Companies Expect Slower Growth In Insurance Costs Next Year.

The AP (9/22) reports, “Many workers will see their health insurance costs rise less next year than in more than a decade, partly because consumers are dialing back their health care use,” according to a study by Mercer which found that health insurance costs “will rise an average of 5.4 percent in 2012” described as “the smallest increase since 1997.” The increased cost is lower that the 7 percent expected by firms “if they made no changes to the plans they offer,” because companies plan “such measures as raising deductibles or co-payments and switching insurers.”

The Los Angeles Times (9/22, Helfand) also citing the Mercer report, points out that despite the slower growth, “the cost of benefits for workers is likely to outpace the growth of their earnings.” The Mercer study is based on “preliminary results from a survey of nearly 1,600 employers.”

The Hill (9/22, Pecquet) reports in its “Healthwatch” blog, “The findings are good news for workers,” though “the projected 5.4 percent increase remains ‘well above’ both inflation and salary growth.”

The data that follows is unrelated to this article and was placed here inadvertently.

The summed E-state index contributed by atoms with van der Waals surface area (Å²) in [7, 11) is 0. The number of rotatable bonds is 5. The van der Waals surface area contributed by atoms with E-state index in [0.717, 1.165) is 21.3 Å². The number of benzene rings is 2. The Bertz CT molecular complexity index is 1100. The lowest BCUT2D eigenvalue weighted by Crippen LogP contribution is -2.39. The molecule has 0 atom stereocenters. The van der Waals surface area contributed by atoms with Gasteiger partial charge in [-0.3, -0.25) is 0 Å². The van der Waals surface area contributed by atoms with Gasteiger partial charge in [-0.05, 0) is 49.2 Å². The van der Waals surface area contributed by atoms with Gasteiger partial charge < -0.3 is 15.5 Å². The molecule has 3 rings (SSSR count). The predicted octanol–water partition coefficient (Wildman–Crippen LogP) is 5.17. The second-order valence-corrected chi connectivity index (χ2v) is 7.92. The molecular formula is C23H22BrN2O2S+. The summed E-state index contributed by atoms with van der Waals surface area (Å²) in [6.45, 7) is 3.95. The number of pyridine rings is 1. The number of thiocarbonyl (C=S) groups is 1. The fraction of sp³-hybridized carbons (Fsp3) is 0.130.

Blue Cross Blue Shield Of Michigan Announces Lower Increase. The Detroit News (9/22) reports, “Blue Cross Blue Shield of Michigan said Wednesday it is planning its average lowest rate increase [4.3%] for Michigan’s small employers in the past six years.” The firm said that “the lower increase is the result of…efforts to create more cost-effective product, promote wellness and team up with doctors and hospitals to improve health care quality.” The AP (9/22) reports, “The rates apply to what the company calls small group customers.”

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